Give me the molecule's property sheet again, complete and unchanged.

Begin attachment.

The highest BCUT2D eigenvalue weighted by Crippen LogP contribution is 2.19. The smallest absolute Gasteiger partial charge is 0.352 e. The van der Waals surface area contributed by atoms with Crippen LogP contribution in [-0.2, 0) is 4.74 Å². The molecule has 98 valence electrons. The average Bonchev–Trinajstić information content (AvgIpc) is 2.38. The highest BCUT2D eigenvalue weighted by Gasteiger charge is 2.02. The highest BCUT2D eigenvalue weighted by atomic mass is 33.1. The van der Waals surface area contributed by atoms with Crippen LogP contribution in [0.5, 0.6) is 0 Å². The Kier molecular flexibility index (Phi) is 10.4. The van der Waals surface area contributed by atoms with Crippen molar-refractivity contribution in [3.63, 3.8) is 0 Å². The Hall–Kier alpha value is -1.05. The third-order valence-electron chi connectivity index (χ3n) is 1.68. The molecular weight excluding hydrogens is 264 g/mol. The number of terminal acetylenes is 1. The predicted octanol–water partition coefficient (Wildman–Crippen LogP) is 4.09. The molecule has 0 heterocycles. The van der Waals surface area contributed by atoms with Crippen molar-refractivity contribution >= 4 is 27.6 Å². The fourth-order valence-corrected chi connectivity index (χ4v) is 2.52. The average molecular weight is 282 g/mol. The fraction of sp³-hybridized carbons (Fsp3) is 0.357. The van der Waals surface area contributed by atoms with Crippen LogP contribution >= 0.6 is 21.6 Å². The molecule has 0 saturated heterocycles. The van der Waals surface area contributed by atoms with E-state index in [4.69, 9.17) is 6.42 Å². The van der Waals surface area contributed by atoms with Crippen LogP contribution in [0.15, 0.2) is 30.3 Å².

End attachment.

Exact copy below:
The highest BCUT2D eigenvalue weighted by Crippen LogP contribution is 2.19. The smallest absolute Gasteiger partial charge is 0.352 e. The van der Waals surface area contributed by atoms with Crippen LogP contribution in [-0.2, 0) is 4.74 Å². The molecule has 98 valence electrons. The average Bonchev–Trinajstić information content (AvgIpc) is 2.38. The highest BCUT2D eigenvalue weighted by Gasteiger charge is 2.02. The highest BCUT2D eigenvalue weighted by atomic mass is 33.1. The van der Waals surface area contributed by atoms with Crippen LogP contribution in [0.5, 0.6) is 0 Å². The Kier molecular flexibility index (Phi) is 10.4. The van der Waals surface area contributed by atoms with Crippen molar-refractivity contribution in [3.63, 3.8) is 0 Å². The Hall–Kier alpha value is -1.05. The third-order valence-electron chi connectivity index (χ3n) is 1.68. The molecular weight excluding hydrogens is 264 g/mol. The number of terminal acetylenes is 1. The predicted octanol–water partition coefficient (Wildman–Crippen LogP) is 4.09. The molecule has 0 heterocycles. The van der Waals surface area contributed by atoms with Crippen molar-refractivity contribution >= 4 is 27.6 Å². The fourth-order valence-corrected chi connectivity index (χ4v) is 2.52. The average molecular weight is 282 g/mol. The fraction of sp³-hybridized carbons (Fsp3) is 0.357. The van der Waals surface area contributed by atoms with Crippen LogP contribution >= 0.6 is 21.6 Å². The molecule has 0 saturated heterocycles. The van der Waals surface area contributed by atoms with E-state index in [4.69, 9.17) is 6.42 Å². The van der Waals surface area contributed by atoms with Crippen LogP contribution in [0.15, 0.2) is 30.3 Å².